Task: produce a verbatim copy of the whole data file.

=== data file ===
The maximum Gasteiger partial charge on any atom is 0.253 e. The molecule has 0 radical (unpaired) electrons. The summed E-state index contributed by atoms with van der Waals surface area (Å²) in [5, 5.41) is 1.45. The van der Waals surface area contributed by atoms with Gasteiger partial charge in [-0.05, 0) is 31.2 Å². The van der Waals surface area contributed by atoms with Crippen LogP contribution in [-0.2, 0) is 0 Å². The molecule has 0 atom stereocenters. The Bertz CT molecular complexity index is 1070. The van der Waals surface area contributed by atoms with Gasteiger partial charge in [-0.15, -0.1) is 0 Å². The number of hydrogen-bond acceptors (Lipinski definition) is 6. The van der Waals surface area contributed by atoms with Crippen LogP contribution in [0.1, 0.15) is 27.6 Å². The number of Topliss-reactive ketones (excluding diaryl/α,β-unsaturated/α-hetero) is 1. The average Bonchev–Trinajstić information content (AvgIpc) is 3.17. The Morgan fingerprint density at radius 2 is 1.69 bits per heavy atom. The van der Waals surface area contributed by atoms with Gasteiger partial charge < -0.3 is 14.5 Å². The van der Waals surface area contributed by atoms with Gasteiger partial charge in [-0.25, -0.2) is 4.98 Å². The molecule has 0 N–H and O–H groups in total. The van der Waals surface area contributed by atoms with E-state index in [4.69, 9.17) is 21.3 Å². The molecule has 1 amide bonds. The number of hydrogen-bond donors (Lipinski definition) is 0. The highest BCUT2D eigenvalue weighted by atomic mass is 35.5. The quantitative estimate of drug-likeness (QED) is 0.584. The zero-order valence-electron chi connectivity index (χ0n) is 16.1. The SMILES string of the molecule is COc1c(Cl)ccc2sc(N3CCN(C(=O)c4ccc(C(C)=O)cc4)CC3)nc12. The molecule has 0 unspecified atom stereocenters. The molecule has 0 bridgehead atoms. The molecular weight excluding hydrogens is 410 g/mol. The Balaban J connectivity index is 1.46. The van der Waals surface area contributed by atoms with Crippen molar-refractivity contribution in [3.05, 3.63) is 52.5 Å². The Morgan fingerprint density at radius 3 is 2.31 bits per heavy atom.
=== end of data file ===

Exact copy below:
The maximum Gasteiger partial charge on any atom is 0.253 e. The molecule has 0 radical (unpaired) electrons. The summed E-state index contributed by atoms with van der Waals surface area (Å²) in [5, 5.41) is 1.45. The van der Waals surface area contributed by atoms with Gasteiger partial charge in [-0.05, 0) is 31.2 Å². The van der Waals surface area contributed by atoms with Crippen LogP contribution in [-0.2, 0) is 0 Å². The molecule has 0 atom stereocenters. The Bertz CT molecular complexity index is 1070. The van der Waals surface area contributed by atoms with Gasteiger partial charge in [-0.15, -0.1) is 0 Å². The number of hydrogen-bond acceptors (Lipinski definition) is 6. The van der Waals surface area contributed by atoms with Crippen LogP contribution in [0.1, 0.15) is 27.6 Å². The number of Topliss-reactive ketones (excluding diaryl/α,β-unsaturated/α-hetero) is 1. The average Bonchev–Trinajstić information content (AvgIpc) is 3.17. The Morgan fingerprint density at radius 2 is 1.69 bits per heavy atom. The van der Waals surface area contributed by atoms with Gasteiger partial charge < -0.3 is 14.5 Å². The van der Waals surface area contributed by atoms with Gasteiger partial charge in [-0.25, -0.2) is 4.98 Å². The molecule has 0 N–H and O–H groups in total. The van der Waals surface area contributed by atoms with E-state index in [4.69, 9.17) is 21.3 Å². The molecule has 1 amide bonds. The number of hydrogen-bond donors (Lipinski definition) is 0. The highest BCUT2D eigenvalue weighted by atomic mass is 35.5. The quantitative estimate of drug-likeness (QED) is 0.584. The zero-order valence-electron chi connectivity index (χ0n) is 16.1. The SMILES string of the molecule is COc1c(Cl)ccc2sc(N3CCN(C(=O)c4ccc(C(C)=O)cc4)CC3)nc12. The molecule has 0 unspecified atom stereocenters. The molecule has 0 bridgehead atoms. The molecular weight excluding hydrogens is 410 g/mol. The Balaban J connectivity index is 1.46. The van der Waals surface area contributed by atoms with Crippen molar-refractivity contribution in [3.05, 3.63) is 52.5 Å². The Morgan fingerprint density at radius 3 is 2.31 bits per heavy atom.